In the equation for id there is just one binder on the LHS, x, and it corresponds to the value argument, not to the type argument. Compare that with the definition of id_vdq:

id_vdq :: forall a -> a -> a
id_vdq t x = x

This time we have two binders on the LHS:

  • t, corresponding to forall a -> in the signature
  • x, corresponding to a -> in the signature

The bound t can be used in subsequent patterns, as well as on the right-hand side of the equation:

id_vdq :: forall a -> a -> a
id_vdq t (x :: t) = x :: t
--     ↑       ↑         ↑
--   bound    used      used

We use the terms “visible type argument” and “required type argument” interchangeably. Relation to TypeApplications

RequiredTypeArguments are similar to TypeApplications in that we pass a type to a function as an explicit argument. The difference is that type applications are optional: it is up to the caller whether to write id @Bool True or id True. By default, the compiler infers that the type variable is instantiated to Bool. The existence of a type argument is not reflected syntactically in the expression, it is invisible unless we use a visibility override, i.e. @.

Required type arguments are compulsory. They must appear syntactically at call sites:

x1 = id_vdq Bool True    -- OK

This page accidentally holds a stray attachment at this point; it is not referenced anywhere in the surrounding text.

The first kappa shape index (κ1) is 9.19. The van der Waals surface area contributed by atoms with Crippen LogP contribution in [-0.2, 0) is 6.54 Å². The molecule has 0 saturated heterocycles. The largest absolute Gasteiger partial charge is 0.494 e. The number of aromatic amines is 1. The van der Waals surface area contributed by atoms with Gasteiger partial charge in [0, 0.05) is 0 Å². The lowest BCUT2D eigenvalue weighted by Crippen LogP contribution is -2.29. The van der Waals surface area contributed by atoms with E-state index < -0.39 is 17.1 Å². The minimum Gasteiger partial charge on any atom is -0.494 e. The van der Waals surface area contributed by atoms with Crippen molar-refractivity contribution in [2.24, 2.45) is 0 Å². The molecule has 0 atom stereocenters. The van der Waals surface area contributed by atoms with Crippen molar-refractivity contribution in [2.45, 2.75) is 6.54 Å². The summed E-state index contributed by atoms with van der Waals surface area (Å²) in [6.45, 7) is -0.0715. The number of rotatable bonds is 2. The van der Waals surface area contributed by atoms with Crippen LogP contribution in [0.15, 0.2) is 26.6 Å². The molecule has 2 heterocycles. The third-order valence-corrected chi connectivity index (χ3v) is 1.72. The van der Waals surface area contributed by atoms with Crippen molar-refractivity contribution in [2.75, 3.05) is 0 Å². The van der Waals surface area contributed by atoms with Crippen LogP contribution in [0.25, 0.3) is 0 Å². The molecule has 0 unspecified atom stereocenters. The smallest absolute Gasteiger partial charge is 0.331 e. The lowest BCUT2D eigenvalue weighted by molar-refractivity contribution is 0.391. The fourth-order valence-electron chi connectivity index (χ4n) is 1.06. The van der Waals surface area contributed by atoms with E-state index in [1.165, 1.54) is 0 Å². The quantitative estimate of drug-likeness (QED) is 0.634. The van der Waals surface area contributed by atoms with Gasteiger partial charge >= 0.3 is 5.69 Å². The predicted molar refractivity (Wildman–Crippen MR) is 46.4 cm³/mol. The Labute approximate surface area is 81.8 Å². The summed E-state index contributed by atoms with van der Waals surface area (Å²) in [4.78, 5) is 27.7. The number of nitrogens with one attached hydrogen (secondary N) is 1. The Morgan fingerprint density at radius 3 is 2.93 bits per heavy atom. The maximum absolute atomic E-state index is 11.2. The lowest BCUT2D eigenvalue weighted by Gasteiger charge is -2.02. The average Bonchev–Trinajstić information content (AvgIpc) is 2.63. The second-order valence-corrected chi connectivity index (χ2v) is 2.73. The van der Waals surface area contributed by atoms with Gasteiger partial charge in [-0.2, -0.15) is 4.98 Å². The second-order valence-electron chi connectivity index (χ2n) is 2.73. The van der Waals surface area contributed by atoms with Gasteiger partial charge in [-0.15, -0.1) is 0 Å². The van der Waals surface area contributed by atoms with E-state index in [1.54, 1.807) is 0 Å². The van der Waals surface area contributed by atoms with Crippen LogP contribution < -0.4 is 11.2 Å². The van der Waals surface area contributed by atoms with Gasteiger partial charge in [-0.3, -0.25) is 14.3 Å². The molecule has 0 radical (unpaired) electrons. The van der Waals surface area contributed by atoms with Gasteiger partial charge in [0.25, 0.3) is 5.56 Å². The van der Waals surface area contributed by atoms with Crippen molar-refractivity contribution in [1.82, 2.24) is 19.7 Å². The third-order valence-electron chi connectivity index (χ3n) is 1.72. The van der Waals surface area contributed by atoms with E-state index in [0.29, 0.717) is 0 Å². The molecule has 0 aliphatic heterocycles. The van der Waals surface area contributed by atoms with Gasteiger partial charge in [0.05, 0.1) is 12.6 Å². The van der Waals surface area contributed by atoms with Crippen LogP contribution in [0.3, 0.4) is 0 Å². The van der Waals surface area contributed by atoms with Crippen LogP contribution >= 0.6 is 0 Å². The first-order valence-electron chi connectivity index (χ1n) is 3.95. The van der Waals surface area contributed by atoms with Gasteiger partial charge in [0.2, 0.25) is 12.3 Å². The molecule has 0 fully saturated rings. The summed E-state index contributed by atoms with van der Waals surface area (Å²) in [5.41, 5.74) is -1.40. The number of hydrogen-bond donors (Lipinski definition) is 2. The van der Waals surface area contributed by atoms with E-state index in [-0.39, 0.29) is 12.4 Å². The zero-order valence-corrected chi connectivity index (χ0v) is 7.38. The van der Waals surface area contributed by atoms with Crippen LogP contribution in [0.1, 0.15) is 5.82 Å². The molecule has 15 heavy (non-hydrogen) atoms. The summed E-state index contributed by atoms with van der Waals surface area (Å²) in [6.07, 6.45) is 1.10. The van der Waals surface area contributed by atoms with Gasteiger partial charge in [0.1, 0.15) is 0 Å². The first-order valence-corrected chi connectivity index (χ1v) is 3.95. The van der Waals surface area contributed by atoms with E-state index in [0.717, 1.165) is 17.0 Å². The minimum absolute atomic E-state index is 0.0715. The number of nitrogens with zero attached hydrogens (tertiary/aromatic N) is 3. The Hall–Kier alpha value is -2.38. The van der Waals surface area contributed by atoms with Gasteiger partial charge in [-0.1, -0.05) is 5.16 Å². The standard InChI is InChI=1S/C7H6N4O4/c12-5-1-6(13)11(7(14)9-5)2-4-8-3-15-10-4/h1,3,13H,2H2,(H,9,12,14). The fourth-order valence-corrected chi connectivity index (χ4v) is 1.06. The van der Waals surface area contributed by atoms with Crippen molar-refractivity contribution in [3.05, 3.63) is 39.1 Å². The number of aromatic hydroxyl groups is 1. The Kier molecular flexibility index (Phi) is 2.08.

x2 = id_vdq      True    -- not OK

You may use an underscore to infer a required type argument:

x3 = id_vdq _ True       -- OK

That is, it is mostly a matter of syntax whether to use forall a. with type applications or forall a ->. One advantage of required type arguments is that they are never ambiguous. Consider the type of Foreign.Storable.sizeOf:

sizeOf :: forall a. Storable a => a -> Int

The value parameter is not actually used, its only purpose is to drive type inference. At call sites, one might write sizeOf (undefined :: Bool) or sizeOf @Bool undefined. Either way, the undefined is entirely superfluous and exists only to avoid an ambiguous type variable.

With RequiredTypeArguments, we can imagine a slightly different API:

sizeOf :: forall a -> Storable a => Int

If sizeOf had this type, we could write sizeOf Bool without passing a dummy value.

Required type arguments are erased during compilation. While the source program appears to bind and pass required type arguments alongside value arguments, the compiled program does not. There is no runtime overhead associated with required type arguments relative to the usual, invisible type arguments. Relation to ExplicitNamespaces

A required type argument is syntactically indistinguishable from a value argument. In a function call f arg1 arg2 arg3, it is impossible to tell, without looking at the type of f, which of the three arguments are required type arguments, if any.

At the same time, one of the design goals of GHC is to be able to perform name resolution (find the binding sites of identifiers) without involving the type system. Consider:

data Ty = Int | Double | String deriving Show
main = print Int

In this example, there are two constructors named Int in scope: